Dear People of the Diocese of Wheeling-Charleston,
The season of Lent is fast approaching. Once again the Church provides us an opportunity to become all that God calls us to be. The Gospel passage proclaimed on Ash Wednesday calls us to embrace the traditional practices of prayer, fasting and almsgiving. As we enter Lent, I encourage you to look at these traditional practices to formulate a personal plan, as I will do, that will enable us to grow as faithful followers of the Lord Jesus.
Certainly, we may increase the amount of time we give to prayer. Perhaps, more importantly, we can look at how we pray – the quality of our prayer. It is appropriate to make known our needs and the needs of others in prayer – that’s intercessory prayer. At the heart of prayer is opening ourselves up to the Father’s love, wisdom and guidance. What is more important: that God hears us or that we hear God? I am sure you would respond the latter. If that is the case, why is it that we do so much talking and so little listening when we pray? God knows our needs. We need to discover his will and his plan. Let us take time for reflective prayer and for disciplined silence. Let us hear with our minds and hearts the words we pray. The scriptures, in particular, the Gospel for the day, are an excellent source for reflective prayer. Let us celebrate Mass, the heart of who we are as a community of faith, more deeply and frequently. Plan now to celebrate the Sacred Triduum – Holy Thursday, Good Friday and Easter Sunday.Fasting is a discipline that strengthens our wills. It helps us to say no not only to what is wrong but also to what is good for a greater good. Lent invites us to fasting and abstinence. It calls us to forego self-satisfaction for the sake of building the Kingdom of God. More important than fasting from food is fasting from evil. As we begin Lent, it is a good time to look at what we are doing that we should not be doing and the good we could be doing that we have avoided doing. The major part of our Lenten fast and abstinence should be turning away from sin so that we may live the Gospel more fully.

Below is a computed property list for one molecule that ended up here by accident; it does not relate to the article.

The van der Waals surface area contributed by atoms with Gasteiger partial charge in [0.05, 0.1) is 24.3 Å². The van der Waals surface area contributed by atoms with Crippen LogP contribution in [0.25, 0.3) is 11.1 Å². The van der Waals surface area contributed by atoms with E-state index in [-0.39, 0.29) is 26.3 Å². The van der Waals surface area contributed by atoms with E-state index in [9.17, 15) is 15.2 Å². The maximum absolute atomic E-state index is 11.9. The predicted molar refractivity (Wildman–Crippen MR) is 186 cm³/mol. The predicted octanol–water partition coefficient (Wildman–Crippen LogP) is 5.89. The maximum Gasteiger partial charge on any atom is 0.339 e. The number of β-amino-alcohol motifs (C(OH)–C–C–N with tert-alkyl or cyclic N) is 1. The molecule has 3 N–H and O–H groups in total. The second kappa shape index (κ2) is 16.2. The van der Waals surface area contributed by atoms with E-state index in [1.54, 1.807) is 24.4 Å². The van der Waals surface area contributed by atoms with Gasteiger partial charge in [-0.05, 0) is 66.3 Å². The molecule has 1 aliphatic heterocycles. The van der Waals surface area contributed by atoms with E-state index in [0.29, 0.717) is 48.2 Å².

Lent is also a time for almsgiving. It is an opportunity to focus on the needs of others, particularly the poorest and most vulnerable. It is a time to share ourselves and our resources in the service of others. We live in a world where the focus is often the self and personal wants. The Church is a community of disciples following Christ, reaching out to others in spiritual and physical need. One form of almsgiving all of us can embrace is asking ourselves what we should be doing that we are not doing and call ourselves to action.
I pray that this Lent, we will all engage in meaningful prayer, significant fasting and generous almsgiving. I pray that when this Lent comes to an end and we begin the celebration of the Sacred Triduum we will become one with Christ in the giving of self for the sake of others. God help you keep a holy Lent this year!
Sincerely in Christ,
Most Reverend Mark E. Brennan
Bishop of Wheeling-Charleston